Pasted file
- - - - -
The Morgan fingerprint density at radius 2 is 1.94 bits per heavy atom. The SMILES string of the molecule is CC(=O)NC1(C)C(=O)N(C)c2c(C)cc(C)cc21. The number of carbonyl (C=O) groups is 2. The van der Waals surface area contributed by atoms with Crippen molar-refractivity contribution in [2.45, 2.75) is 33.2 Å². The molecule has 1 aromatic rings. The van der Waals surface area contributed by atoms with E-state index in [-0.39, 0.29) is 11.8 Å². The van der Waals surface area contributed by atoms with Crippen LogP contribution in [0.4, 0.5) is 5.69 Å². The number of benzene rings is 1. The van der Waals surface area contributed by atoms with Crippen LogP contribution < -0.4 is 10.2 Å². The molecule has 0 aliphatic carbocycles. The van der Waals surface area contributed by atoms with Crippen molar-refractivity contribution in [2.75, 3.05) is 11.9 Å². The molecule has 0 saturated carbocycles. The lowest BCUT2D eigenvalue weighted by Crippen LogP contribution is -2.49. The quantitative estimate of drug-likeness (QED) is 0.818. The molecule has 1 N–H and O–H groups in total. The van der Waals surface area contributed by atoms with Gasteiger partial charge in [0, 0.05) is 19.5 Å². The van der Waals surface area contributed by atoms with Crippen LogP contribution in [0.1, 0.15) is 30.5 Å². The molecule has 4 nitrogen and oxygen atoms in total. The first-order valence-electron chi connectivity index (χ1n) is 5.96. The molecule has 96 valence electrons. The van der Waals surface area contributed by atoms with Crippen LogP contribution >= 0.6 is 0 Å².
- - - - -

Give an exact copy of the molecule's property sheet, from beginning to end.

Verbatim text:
The Morgan fingerprint density at radius 2 is 1.94 bits per heavy atom. The SMILES string of the molecule is CC(=O)NC1(C)C(=O)N(C)c2c(C)cc(C)cc21. The number of carbonyl (C=O) groups is 2. The van der Waals surface area contributed by atoms with Crippen molar-refractivity contribution in [2.45, 2.75) is 33.2 Å². The molecule has 1 aromatic rings. The van der Waals surface area contributed by atoms with E-state index in [-0.39, 0.29) is 11.8 Å². The van der Waals surface area contributed by atoms with Crippen LogP contribution in [0.4, 0.5) is 5.69 Å². The number of benzene rings is 1. The van der Waals surface area contributed by atoms with Crippen LogP contribution < -0.4 is 10.2 Å². The molecule has 0 aliphatic carbocycles. The van der Waals surface area contributed by atoms with Crippen molar-refractivity contribution in [2.75, 3.05) is 11.9 Å². The molecule has 0 saturated carbocycles. The lowest BCUT2D eigenvalue weighted by Crippen LogP contribution is -2.49. The quantitative estimate of drug-likeness (QED) is 0.818. The molecule has 1 N–H and O–H groups in total. The van der Waals surface area contributed by atoms with Gasteiger partial charge in [0, 0.05) is 19.5 Å². The van der Waals surface area contributed by atoms with Crippen LogP contribution in [0.1, 0.15) is 30.5 Å². The molecule has 4 nitrogen and oxygen atoms in total. The first-order valence-electron chi connectivity index (χ1n) is 5.96. The molecule has 96 valence electrons. The van der Waals surface area contributed by atoms with Crippen LogP contribution >= 0.6 is 0 Å².